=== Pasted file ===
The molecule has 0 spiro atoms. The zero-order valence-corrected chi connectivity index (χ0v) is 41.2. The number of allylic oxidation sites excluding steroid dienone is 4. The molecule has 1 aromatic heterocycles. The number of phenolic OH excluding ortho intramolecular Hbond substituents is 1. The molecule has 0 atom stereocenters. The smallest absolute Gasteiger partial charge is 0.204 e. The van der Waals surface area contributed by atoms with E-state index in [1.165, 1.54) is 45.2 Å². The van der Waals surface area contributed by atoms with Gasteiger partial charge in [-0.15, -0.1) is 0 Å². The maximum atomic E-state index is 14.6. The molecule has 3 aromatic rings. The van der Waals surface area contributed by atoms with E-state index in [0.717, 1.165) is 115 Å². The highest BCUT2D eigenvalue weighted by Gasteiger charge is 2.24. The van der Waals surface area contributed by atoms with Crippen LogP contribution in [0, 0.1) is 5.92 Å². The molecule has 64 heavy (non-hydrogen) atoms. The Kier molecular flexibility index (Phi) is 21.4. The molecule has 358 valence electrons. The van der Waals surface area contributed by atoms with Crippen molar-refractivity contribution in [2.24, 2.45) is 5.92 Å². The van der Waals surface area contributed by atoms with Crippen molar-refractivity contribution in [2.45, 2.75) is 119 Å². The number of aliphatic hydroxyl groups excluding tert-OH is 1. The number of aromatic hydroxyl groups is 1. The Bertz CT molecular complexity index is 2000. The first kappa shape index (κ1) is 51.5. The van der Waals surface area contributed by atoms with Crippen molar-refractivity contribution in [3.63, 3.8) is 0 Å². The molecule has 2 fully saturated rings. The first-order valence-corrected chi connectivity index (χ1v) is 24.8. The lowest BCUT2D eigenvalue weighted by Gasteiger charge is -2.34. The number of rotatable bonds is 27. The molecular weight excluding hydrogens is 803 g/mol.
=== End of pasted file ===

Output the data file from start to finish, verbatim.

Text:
The molecule has 0 spiro atoms. The zero-order valence-corrected chi connectivity index (χ0v) is 41.2. The number of allylic oxidation sites excluding steroid dienone is 4. The molecule has 1 aromatic heterocycles. The number of phenolic OH excluding ortho intramolecular Hbond substituents is 1. The molecule has 0 atom stereocenters. The smallest absolute Gasteiger partial charge is 0.204 e. The van der Waals surface area contributed by atoms with E-state index in [1.165, 1.54) is 45.2 Å². The van der Waals surface area contributed by atoms with Gasteiger partial charge in [-0.15, -0.1) is 0 Å². The maximum atomic E-state index is 14.6. The molecule has 3 aromatic rings. The van der Waals surface area contributed by atoms with E-state index in [0.717, 1.165) is 115 Å². The highest BCUT2D eigenvalue weighted by Gasteiger charge is 2.24. The van der Waals surface area contributed by atoms with Crippen LogP contribution in [0, 0.1) is 5.92 Å². The molecule has 64 heavy (non-hydrogen) atoms. The Kier molecular flexibility index (Phi) is 21.4. The molecule has 358 valence electrons. The van der Waals surface area contributed by atoms with Crippen molar-refractivity contribution in [2.24, 2.45) is 5.92 Å². The van der Waals surface area contributed by atoms with Crippen molar-refractivity contribution in [2.45, 2.75) is 119 Å². The number of aliphatic hydroxyl groups excluding tert-OH is 1. The number of aromatic hydroxyl groups is 1. The Bertz CT molecular complexity index is 2000. The first kappa shape index (κ1) is 51.5. The van der Waals surface area contributed by atoms with Crippen molar-refractivity contribution in [3.63, 3.8) is 0 Å². The molecule has 2 fully saturated rings. The first-order valence-corrected chi connectivity index (χ1v) is 24.8. The lowest BCUT2D eigenvalue weighted by Gasteiger charge is -2.34. The number of rotatable bonds is 27. The molecular weight excluding hydrogens is 803 g/mol.